8 teaspoons of Miso Butterscotch Topping (I used the recipe from Christina Tosi in Lucky Peach)

Homemade Whipped Cream (I like mind unsweetened, but feel free to add a bit of sweetener if you’d like)

1 banana, thinly sliced

2 tablespoons toasted walnuts, coarsely chopped

Preparation:

Start with 2 wide rimmed glasses (I used rocks glasses from my bar set). Cube the slices of banana bread. Take enough bread cubes to cover the bottom of one glass.

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Top this banana bread layer with a heaping teaspoon of miso butterscotch. Add a few slices of banana to rest above the butterscotch layer. Next add a heaping tablespoon of whipped cream and spread evenly over the bananas.

Start this process all over again with a layer of banana bread cubes, a teaspoon of miso butterscotch, banana slices, and a tablespoon of whipped cream. Repeat with one more layer if you have enough room. Finish off the trifle with a tablespoon of toasted chopped walnuts.

Repeat the same steps with the other glass. Refrigerate until ready to serve.

*Banana Bread (adapted from Epicurious) 

1 2/3 cups all purpose flour

1 teaspoon baking powder

1/2 teaspoon baking soda

1/4 teaspoon salt

1 cup mashed ripe banana

3 tablespoons yogurt or sour cream

1 teaspoon vanilla extract

8 tablespoons unsalted butter, room temperature (plus additional butter for greasing the pan)

1/2 cup dark brown sugar

1 large egg, room temperature

1/4 cup shiro miso

Preparation:

Preheat the over to 350 degrees. Butter a 9×5 inch loaf pan.

In a large bowl, mix together the flour, baking powder, baking soda, and salt.

In a medium bowl, combine the mashed banana, yogurt, miso, and vanilla.

In the bowl of a stand mixer fitted with the paddle attachment, beat the butter and sugar on medium until light and fluffy, about 3 minutes. Add the egg and beat until fully incorporated, 1 minute.  Add the banana mixture and beat for 30 seconds. Add the flour mixture in 2 batches and stir on low until just mixed together.

Bake for about 50 minutes.

 

 

 

When I Begin To Try Everything At Sugar Club

I might live too close to the Sugar Club.

Anything called Sugar Club might be a tough thing for yours truly to avoid. This is the name of a Thai-dessert-spot-slash-small-Thai-grocery located in Elmhurst, Queens. Although half of the space is dedicated to sit-down treats, I have yet to stay and eat their recommended Romeo Toast or a classic mango with sticky rice. What has made me happy so far is the craziness that is their to-go section. So. Many. Options. If you’re looking to try new Thai snacks, they have a massive array of homemade choices ranging from savory to sweet, from the familiar to the new (that is, if you’re not a Thai native or super-well-versed in Thai cuisine).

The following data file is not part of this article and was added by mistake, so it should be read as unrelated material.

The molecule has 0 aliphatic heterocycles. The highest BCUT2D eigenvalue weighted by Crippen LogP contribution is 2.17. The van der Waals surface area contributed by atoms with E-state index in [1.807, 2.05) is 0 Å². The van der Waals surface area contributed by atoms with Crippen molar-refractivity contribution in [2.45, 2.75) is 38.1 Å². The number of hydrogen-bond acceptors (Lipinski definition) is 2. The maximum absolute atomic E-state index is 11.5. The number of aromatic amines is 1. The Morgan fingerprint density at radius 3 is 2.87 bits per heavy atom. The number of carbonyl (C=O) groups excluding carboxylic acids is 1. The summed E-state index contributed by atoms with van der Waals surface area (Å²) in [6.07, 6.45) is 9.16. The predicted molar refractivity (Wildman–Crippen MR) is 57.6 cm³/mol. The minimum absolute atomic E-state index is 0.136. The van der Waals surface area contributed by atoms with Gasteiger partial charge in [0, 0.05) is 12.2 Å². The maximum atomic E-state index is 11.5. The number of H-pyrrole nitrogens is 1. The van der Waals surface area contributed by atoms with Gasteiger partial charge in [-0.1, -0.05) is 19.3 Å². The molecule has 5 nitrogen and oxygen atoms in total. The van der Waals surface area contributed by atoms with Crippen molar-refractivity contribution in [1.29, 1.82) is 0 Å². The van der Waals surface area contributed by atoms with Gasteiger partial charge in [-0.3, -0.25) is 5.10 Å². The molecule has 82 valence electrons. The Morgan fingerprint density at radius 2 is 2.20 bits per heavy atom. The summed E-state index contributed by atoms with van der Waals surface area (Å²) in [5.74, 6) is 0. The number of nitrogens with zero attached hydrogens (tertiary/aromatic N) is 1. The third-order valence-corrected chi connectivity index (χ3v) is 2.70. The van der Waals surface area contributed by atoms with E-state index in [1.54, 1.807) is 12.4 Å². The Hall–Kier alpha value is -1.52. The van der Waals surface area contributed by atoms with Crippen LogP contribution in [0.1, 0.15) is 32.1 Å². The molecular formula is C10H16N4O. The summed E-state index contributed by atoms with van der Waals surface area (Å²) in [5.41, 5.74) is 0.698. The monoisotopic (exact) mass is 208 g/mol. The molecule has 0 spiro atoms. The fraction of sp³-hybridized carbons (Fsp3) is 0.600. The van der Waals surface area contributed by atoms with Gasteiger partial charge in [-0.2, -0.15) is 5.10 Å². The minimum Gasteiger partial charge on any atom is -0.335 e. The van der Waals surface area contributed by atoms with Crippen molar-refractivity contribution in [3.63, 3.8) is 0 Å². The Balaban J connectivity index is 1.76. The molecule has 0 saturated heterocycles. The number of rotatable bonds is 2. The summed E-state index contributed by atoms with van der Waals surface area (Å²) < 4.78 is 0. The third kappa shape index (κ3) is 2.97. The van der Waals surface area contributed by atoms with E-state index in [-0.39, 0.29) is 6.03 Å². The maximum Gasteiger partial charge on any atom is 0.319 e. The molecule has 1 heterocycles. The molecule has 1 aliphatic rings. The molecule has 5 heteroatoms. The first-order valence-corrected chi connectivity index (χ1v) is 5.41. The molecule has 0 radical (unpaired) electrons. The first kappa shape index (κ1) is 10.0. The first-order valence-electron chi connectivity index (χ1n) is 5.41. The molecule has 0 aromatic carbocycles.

The first time I went into Sugar Club, I felt like Charlie in the Chocolate Factory reworked for tropical flavors. The grocery area was filled to the brim with take-home containers full of food. The flavors of taro, pandan, coconut, and tapioca were everywhere. I almost jumped for joy, ready to carry a tower of plastic boxes home for taste testing, but decided to practice some restraint. “I’ll come back soon,” I promised to myself, choosing a single container of black sticky rice for the road. “I will try to return every other week and pick up 3 new options to try.”

Of course it ended up that my take-home options for trip #2 were more limited in scope.  It seemed like they were awaiting a new batch of food on that day. I decided to bring home a container of Woon jelly- basically a Thai Jello- if only because it looked so pretty, as well as a Taro pudding and a coconut cake called Kanom Ba Bin.

The bite-sized jellies were basically what I expected: not too exciting flavor-wise, but pretty to look at. The Kanom Ba Bin were pretty tasty, but my favorite was the taro pudding which was soft and starchy, flavored with coconut, and felt like a very eggy bread custard. The black sticky rice dessert from my first trip, by the way, was also excellent.

I’ll be sure to post another round in a couple of weeks. (remember, practicing restraint…)

Sugar Club is located at 8118 Broadway in Elmhurst, Queens.

 

 

New Year, New Pineapple Cakes

I’m starting off 2017 by breaking open a special gift from the in-laws: a box of SunnyHills pineapple cakes from Taipei. If only I knew about this place when I visited Taiwan in ’14. (Or maybe it’s best that I didn’t, considering how many boxes I might have tried to bring back at once…)  Pineapple cakes aren’t for everyone, nor are they very consistent in quality, flavor, and texture across brands. You kind of have to do your own research to find out which versions you enjoy the most. To me, SunnyHills is one of the best I’ve tried so far. The cake is buttery and crumbly, the fruit filling not too sweet and fresh-tasting. Speaking of fresh-tasting: note that these cakes are preservative-free, making the shelf life extremely short. Works for me as I prefer my dessert not ready to last the ages, Twinkie-style.

SunnyHills ships stateside from Singapore and they even have a cute limited edition 2017 box adorned with chicks here.